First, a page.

skaldic

Skaldic Poetry of the Scandinavian Middle Ages

Menu Search

Anon Leið 1VII

Katrina Attwood (ed.) 2007, ‘Anonymous Poems, Leiðarvísan 1’ in Margaret Clunies Ross (ed.), Poetry on Christian Subjects. Skaldic Poetry of the Scandinavian Middle Ages 7. Turnhout: Brepols, pp. 141-2.

Anonymous PoemsLeiðarvísan
12

Þinn ‘your’

þinn (pron.; °f. þín, n. þitt): your

[1] Þinn: so 624, ‘[...]inn’ B

notes

[1] Þinn: In B, the beginnings of 10r, 39 and 10r, 40 are indented by some 9mm, to allow space for a larger initial to mark the beginning of the poem, which has not been supplied. All previous eds and transcribers have reconstructed this letter as <Þ>.

Close

sem ‘arrange’

2. semja (verb): befit

notes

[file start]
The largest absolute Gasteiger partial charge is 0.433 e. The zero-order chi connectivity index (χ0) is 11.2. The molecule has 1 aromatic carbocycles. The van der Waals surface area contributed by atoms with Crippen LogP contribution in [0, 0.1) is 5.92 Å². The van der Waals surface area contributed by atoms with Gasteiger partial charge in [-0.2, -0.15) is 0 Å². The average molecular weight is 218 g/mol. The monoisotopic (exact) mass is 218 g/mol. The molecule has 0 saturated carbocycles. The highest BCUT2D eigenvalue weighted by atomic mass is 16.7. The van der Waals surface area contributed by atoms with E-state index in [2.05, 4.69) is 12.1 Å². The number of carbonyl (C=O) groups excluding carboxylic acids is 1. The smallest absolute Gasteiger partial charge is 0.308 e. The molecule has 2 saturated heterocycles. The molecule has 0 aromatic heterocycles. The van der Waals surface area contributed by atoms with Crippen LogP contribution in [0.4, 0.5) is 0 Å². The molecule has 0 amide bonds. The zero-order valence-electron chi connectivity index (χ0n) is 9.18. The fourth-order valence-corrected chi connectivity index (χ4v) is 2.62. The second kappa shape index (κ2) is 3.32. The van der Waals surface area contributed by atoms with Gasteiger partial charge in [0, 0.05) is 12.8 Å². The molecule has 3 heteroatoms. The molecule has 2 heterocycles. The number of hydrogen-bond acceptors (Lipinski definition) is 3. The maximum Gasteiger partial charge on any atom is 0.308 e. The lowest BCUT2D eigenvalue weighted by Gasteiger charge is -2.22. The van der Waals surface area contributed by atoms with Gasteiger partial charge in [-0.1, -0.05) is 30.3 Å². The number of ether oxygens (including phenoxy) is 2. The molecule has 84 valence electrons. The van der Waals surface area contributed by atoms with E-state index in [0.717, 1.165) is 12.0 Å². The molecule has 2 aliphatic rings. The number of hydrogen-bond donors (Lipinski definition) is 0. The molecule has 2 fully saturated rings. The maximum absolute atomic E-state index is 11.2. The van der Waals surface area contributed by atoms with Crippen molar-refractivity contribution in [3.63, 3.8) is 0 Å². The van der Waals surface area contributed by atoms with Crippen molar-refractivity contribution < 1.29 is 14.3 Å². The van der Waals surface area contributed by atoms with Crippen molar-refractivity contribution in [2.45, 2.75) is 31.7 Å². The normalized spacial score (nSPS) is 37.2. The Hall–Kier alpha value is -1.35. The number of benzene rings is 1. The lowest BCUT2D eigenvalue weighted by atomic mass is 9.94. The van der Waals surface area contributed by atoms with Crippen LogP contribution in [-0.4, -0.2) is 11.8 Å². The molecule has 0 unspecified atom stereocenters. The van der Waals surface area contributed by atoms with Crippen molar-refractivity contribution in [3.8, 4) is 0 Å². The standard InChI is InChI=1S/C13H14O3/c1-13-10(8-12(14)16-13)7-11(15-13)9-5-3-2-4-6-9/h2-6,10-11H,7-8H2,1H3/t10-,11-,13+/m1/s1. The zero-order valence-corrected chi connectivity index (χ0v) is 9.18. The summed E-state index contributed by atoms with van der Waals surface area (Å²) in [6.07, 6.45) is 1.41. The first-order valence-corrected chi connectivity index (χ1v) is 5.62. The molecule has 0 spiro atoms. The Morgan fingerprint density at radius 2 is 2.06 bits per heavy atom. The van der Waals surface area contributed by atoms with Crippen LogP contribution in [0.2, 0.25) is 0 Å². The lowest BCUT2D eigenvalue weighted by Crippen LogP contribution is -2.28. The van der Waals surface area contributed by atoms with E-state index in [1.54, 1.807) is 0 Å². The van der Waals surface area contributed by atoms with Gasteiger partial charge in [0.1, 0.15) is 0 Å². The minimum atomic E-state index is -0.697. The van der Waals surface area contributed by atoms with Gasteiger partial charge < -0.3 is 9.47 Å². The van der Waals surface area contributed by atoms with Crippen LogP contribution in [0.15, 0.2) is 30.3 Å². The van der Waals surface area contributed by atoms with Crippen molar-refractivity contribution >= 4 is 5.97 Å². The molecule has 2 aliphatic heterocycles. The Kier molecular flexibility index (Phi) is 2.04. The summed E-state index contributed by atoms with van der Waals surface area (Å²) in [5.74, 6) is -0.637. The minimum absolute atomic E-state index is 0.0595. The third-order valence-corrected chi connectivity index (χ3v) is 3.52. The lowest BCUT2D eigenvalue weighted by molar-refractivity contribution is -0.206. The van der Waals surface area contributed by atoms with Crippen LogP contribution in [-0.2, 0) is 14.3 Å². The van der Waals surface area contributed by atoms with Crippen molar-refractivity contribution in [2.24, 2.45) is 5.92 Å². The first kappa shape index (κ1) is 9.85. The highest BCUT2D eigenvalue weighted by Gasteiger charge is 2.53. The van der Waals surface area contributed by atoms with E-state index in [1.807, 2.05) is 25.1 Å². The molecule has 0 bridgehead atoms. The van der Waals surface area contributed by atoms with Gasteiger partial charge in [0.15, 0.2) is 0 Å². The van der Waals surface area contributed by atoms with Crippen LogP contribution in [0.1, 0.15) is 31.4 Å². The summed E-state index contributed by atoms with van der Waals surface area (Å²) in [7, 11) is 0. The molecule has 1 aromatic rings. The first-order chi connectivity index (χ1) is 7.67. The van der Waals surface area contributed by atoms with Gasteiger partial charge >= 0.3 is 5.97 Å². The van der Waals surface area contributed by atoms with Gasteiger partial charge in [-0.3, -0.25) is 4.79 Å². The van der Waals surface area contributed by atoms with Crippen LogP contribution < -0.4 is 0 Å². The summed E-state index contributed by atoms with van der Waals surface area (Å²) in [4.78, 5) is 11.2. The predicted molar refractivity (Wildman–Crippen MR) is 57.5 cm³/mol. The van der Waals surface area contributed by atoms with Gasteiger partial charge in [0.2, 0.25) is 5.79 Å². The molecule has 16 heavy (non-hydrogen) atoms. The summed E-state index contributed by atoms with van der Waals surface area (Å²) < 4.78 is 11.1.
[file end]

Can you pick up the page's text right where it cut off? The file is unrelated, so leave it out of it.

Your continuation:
[1] sem ek inni ‘I arrange inwardly’: Skj B, followed by Skald, treats both sem and inni as 1st pers. sg. pres. indic. verbs, adding the enclitic pronouns. This requires emendation of ek to ok and inni to innik. They thus read semk ok innik. Finnur Jónsson takes munn ok varrar (l. 4) as the object of semja ‘to arrange, compose’, and þinn óð (l. 1) as the object of inna ‘to perform, relate, tell, achieve’. He construes innik þinn óð … ok semk munn ok varrar ‘I produce your poem ... and arrange [my] mouth and lips’. Kock (NN §1257) argues that this is an example of zeugma, with óð ‘poem’ the object of both verbs and munn ok varrar harðla brátt til hróðrar ‘mouth and lips very eager to praise’ the object of semk. Attwood 1996a retains the ms. reading by treating sem as a conj. meaning ‘just as, as well as’ and ek inni þinn óð ‘I compose your poem’ and sem munn ok varrar ‘just as [I compose my] mouth and lips’ as parallel clauses, with óð and munn ok varrar as the objects of inna in the sense ‘to compose’. The problem with this reading is that inna does not mean ‘to compose’ (as semja does) but ‘to perform, relate’ and thus does not suit both postulated objects. The only other way to keep the ms. reading (and the one adopted here) is to consider sem ek the verb with two objects and regard inni as the adv. ‘inside, indoors’, usually used in a concrete sense, but here meaning ‘inwardly, in my breast’, where poetry resided according to skaldic convention (cf. Meissner, 134-6). Another example of inni used in a metaphorical sense is in Gamlkan Has 7/5.